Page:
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Richard Dawkins interviews John McWhorter on linguistics and “woke racism” – Why Evolution Is True

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Here Richard Dawkins interviews linguist and author John McWhorter, a person familiar to readers of this site. And most of the 54-minute discussion is about linguistics.

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It’s refreshing to hear McWhorter’s enthusiasm for linguistics, and this bit of the discussion goes from the start of the interview until about 37 minutes in. It’s sad that McWhorter has, by his own admission, been more or less drummed out of the fraternity of academic linguists because of his heterodox views on racism. I’m sure, based on this interview alone, that he was a terrific teacher.

At any rate, McWhorter explains why he began studying linguistics (it involves Hebrew), how many times he thinks language originated (McWhorter thinks just once, though he’s not convinced that this is supported by the existence of a “universal grammar” or universal “recursion”: subordinate phrases embedded within phrases). Rather, McWhorter is convinced of a single origin of language by parsimony alone. As to when it originated, McWhorter makes rather unconvincing arguments (criticized by Richard) that Homo erectus could use syntactic language; he’s on more solid ground when he thinks that Africans, because of evidence of their mental sophistication, used language around 300,000 years ago.

They discuss evidence that the FOXP2 gene was implicated in origin of language, and McWhorter is accurate in saying that this theory hasn’t worked out, though he believes, along with Steve Pinker, that the ability to use syntactic language is encoded in our genome.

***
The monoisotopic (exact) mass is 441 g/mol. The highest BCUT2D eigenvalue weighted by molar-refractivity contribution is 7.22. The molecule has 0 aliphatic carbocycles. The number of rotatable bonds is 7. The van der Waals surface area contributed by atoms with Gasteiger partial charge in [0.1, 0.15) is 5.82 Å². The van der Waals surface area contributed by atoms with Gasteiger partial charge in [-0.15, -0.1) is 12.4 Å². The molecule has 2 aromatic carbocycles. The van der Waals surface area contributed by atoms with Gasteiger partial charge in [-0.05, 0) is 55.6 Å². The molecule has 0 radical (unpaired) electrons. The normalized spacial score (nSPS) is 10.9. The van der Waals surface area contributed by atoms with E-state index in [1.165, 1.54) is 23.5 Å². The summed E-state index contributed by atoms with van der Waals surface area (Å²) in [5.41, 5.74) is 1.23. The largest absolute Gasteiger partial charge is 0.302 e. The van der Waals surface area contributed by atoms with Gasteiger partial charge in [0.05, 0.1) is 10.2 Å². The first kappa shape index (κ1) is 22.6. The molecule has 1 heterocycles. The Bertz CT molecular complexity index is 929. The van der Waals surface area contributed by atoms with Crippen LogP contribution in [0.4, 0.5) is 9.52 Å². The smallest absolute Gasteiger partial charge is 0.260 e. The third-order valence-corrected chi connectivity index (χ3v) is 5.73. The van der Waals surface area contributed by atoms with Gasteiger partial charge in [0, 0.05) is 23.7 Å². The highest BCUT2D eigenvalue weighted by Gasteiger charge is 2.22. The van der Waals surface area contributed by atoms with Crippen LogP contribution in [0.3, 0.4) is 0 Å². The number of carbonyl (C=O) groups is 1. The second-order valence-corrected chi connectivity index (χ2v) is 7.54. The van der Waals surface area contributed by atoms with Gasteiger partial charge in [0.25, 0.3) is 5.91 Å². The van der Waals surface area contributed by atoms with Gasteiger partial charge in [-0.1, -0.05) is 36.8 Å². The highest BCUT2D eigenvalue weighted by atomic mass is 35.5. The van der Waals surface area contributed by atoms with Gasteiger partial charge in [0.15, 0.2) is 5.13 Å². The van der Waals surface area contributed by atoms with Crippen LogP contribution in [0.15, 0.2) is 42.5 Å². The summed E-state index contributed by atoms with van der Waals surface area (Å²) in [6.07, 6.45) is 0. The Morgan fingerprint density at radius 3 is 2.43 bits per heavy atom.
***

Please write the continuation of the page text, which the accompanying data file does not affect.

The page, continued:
The discussion of “woke racism” (the title of McWhorter’s well known book, which was originally “The Elect”) begins at 36:40.  Dawkins moves the discussion into why McWhorter considers woke racism a “religion”, even though there are no supernatural beings involved. I’m not particularly concerned whether one conceives of progressive racial activism as an ideology or a religion, for it seems a semantic question. To me the more interesting questions are the characteristics of the movement (Does it promote irrationality? Is it disconnected from reality? Does it promote “safe spaces”, which McWhorter sees as a religious concept?)

The discussion moves to the question of why you are considered black (or claim you are black) if you have any black ancestors, which leads to McWhorter’s assertion that we have to go beyond race as a personal identity.

The discussion finishes with McWhorter pushing back on the “defenestration” of figures like Thomas Jefferson because they were either slaveholders or didn’t denigrate slavery. He sees this demonization as “pernicious for education”, although he agrees that some extreme versions of racism (e.g., Woodrow Wilson) warrants taking down statues or erasing names. And what, he muses, will demonize us to our descendants.

It’s a very good discussion, I think, and shows McWhorter’s passion, eloquence, and thoughtfulness.

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Since McWhorter mentions Jamaican patois as a form of English that isn’t recognizable as English, I wanted to hear some of it, so I’ve put the video showing such patois below.

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h/t: Williams Garcia

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